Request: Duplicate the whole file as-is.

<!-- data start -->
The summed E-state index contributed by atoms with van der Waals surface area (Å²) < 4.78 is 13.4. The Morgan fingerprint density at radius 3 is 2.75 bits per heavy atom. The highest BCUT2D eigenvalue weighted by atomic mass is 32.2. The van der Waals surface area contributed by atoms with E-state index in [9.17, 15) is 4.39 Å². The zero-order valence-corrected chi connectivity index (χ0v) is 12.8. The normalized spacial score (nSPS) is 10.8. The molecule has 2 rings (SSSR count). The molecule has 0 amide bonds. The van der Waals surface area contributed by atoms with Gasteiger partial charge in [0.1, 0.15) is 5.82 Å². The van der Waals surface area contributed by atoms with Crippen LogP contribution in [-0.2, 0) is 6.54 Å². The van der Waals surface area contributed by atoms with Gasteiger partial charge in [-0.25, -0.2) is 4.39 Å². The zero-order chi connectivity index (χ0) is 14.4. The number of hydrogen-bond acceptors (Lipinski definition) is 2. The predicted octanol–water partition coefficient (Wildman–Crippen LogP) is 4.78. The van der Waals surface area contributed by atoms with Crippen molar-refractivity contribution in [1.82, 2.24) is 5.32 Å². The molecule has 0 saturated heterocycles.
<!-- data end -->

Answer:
The summed E-state index contributed by atoms with van der Waals surface area (Å²) < 4.78 is 13.4. The Morgan fingerprint density at radius 3 is 2.75 bits per heavy atom. The highest BCUT2D eigenvalue weighted by atomic mass is 32.2. The van der Waals surface area contributed by atoms with E-state index in [9.17, 15) is 4.39 Å². The zero-order valence-corrected chi connectivity index (χ0v) is 12.8. The normalized spacial score (nSPS) is 10.8. The molecule has 2 rings (SSSR count). The molecule has 0 amide bonds. The van der Waals surface area contributed by atoms with Gasteiger partial charge in [0.1, 0.15) is 5.82 Å². The van der Waals surface area contributed by atoms with Crippen LogP contribution in [-0.2, 0) is 6.54 Å². The van der Waals surface area contributed by atoms with Gasteiger partial charge in [-0.25, -0.2) is 4.39 Å². The zero-order chi connectivity index (χ0) is 14.4. The number of hydrogen-bond acceptors (Lipinski definition) is 2. The predicted octanol–water partition coefficient (Wildman–Crippen LogP) is 4.78. The van der Waals surface area contributed by atoms with Crippen molar-refractivity contribution in [1.82, 2.24) is 5.32 Å². The molecule has 0 saturated heterocycles.